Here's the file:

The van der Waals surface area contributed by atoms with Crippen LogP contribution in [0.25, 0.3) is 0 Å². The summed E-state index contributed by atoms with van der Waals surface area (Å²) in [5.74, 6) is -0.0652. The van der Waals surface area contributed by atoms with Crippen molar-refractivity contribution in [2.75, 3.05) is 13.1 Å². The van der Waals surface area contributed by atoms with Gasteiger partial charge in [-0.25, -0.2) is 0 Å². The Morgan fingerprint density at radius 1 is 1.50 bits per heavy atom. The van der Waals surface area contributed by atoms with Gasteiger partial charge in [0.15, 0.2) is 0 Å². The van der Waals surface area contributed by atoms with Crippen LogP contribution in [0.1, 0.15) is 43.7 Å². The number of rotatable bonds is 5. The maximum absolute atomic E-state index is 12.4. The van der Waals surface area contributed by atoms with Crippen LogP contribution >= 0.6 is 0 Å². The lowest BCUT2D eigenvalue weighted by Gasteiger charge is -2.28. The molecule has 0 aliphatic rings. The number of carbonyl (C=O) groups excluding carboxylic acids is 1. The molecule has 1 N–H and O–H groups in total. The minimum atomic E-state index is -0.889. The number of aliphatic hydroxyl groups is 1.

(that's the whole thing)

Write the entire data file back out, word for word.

The van der Waals surface area contributed by atoms with Crippen LogP contribution in [0.25, 0.3) is 0 Å². The summed E-state index contributed by atoms with van der Waals surface area (Å²) in [5.74, 6) is -0.0652. The van der Waals surface area contributed by atoms with Crippen molar-refractivity contribution in [2.75, 3.05) is 13.1 Å². The van der Waals surface area contributed by atoms with Gasteiger partial charge in [-0.25, -0.2) is 0 Å². The Morgan fingerprint density at radius 1 is 1.50 bits per heavy atom. The van der Waals surface area contributed by atoms with Gasteiger partial charge in [0.15, 0.2) is 0 Å². The van der Waals surface area contributed by atoms with Crippen LogP contribution in [0.1, 0.15) is 43.7 Å². The number of rotatable bonds is 5. The maximum absolute atomic E-state index is 12.4. The van der Waals surface area contributed by atoms with Crippen LogP contribution >= 0.6 is 0 Å². The lowest BCUT2D eigenvalue weighted by Gasteiger charge is -2.28. The molecule has 0 aliphatic rings. The number of carbonyl (C=O) groups excluding carboxylic acids is 1. The molecule has 1 N–H and O–H groups in total. The minimum atomic E-state index is -0.889. The number of aliphatic hydroxyl groups is 1.